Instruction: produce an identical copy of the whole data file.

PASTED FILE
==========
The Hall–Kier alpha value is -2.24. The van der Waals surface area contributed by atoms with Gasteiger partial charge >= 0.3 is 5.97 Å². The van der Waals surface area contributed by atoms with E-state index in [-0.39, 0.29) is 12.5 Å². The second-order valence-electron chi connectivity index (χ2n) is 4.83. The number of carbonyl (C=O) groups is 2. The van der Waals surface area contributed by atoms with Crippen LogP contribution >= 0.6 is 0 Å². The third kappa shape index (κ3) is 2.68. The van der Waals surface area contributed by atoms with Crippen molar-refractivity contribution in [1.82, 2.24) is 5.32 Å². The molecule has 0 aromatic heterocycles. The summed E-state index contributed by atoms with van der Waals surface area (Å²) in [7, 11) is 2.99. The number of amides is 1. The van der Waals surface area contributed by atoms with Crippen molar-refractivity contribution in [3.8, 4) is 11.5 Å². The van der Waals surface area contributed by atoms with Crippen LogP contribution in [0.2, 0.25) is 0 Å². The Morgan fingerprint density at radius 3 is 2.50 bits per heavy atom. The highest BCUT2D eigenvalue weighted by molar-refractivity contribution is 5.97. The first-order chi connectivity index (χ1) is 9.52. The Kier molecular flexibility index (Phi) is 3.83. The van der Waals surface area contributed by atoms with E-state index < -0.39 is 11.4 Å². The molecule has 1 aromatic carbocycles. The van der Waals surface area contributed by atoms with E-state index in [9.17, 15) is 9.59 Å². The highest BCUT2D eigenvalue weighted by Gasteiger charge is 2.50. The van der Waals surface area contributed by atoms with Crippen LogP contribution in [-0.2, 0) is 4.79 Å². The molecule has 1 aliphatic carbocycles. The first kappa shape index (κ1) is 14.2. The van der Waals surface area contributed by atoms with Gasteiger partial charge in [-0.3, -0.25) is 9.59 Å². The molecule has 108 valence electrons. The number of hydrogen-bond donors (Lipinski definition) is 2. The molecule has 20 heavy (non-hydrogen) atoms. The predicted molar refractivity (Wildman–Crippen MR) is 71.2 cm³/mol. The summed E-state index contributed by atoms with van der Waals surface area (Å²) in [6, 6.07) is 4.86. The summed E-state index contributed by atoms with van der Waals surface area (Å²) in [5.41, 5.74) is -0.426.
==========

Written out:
The Hall–Kier alpha value is -2.24. The van der Waals surface area contributed by atoms with Gasteiger partial charge >= 0.3 is 5.97 Å². The van der Waals surface area contributed by atoms with E-state index in [-0.39, 0.29) is 12.5 Å². The second-order valence-electron chi connectivity index (χ2n) is 4.83. The number of carbonyl (C=O) groups is 2. The van der Waals surface area contributed by atoms with Crippen LogP contribution >= 0.6 is 0 Å². The third kappa shape index (κ3) is 2.68. The van der Waals surface area contributed by atoms with Crippen molar-refractivity contribution in [1.82, 2.24) is 5.32 Å². The molecule has 0 aromatic heterocycles. The summed E-state index contributed by atoms with van der Waals surface area (Å²) in [7, 11) is 2.99. The number of amides is 1. The van der Waals surface area contributed by atoms with Crippen molar-refractivity contribution in [3.8, 4) is 11.5 Å². The van der Waals surface area contributed by atoms with Crippen LogP contribution in [0.2, 0.25) is 0 Å². The Morgan fingerprint density at radius 3 is 2.50 bits per heavy atom. The highest BCUT2D eigenvalue weighted by molar-refractivity contribution is 5.97. The first-order chi connectivity index (χ1) is 9.52. The Kier molecular flexibility index (Phi) is 3.83. The van der Waals surface area contributed by atoms with E-state index < -0.39 is 11.4 Å². The molecule has 1 aromatic carbocycles. The van der Waals surface area contributed by atoms with E-state index in [9.17, 15) is 9.59 Å². The highest BCUT2D eigenvalue weighted by Gasteiger charge is 2.50. The van der Waals surface area contributed by atoms with Crippen LogP contribution in [-0.2, 0) is 4.79 Å². The molecule has 1 aliphatic carbocycles. The first kappa shape index (κ1) is 14.2. The van der Waals surface area contributed by atoms with Gasteiger partial charge in [-0.3, -0.25) is 9.59 Å². The molecule has 108 valence electrons. The number of hydrogen-bond donors (Lipinski definition) is 2. The molecule has 20 heavy (non-hydrogen) atoms. The predicted molar refractivity (Wildman–Crippen MR) is 71.2 cm³/mol. The summed E-state index contributed by atoms with van der Waals surface area (Å²) in [6, 6.07) is 4.86. The summed E-state index contributed by atoms with van der Waals surface area (Å²) in [5.41, 5.74) is -0.426.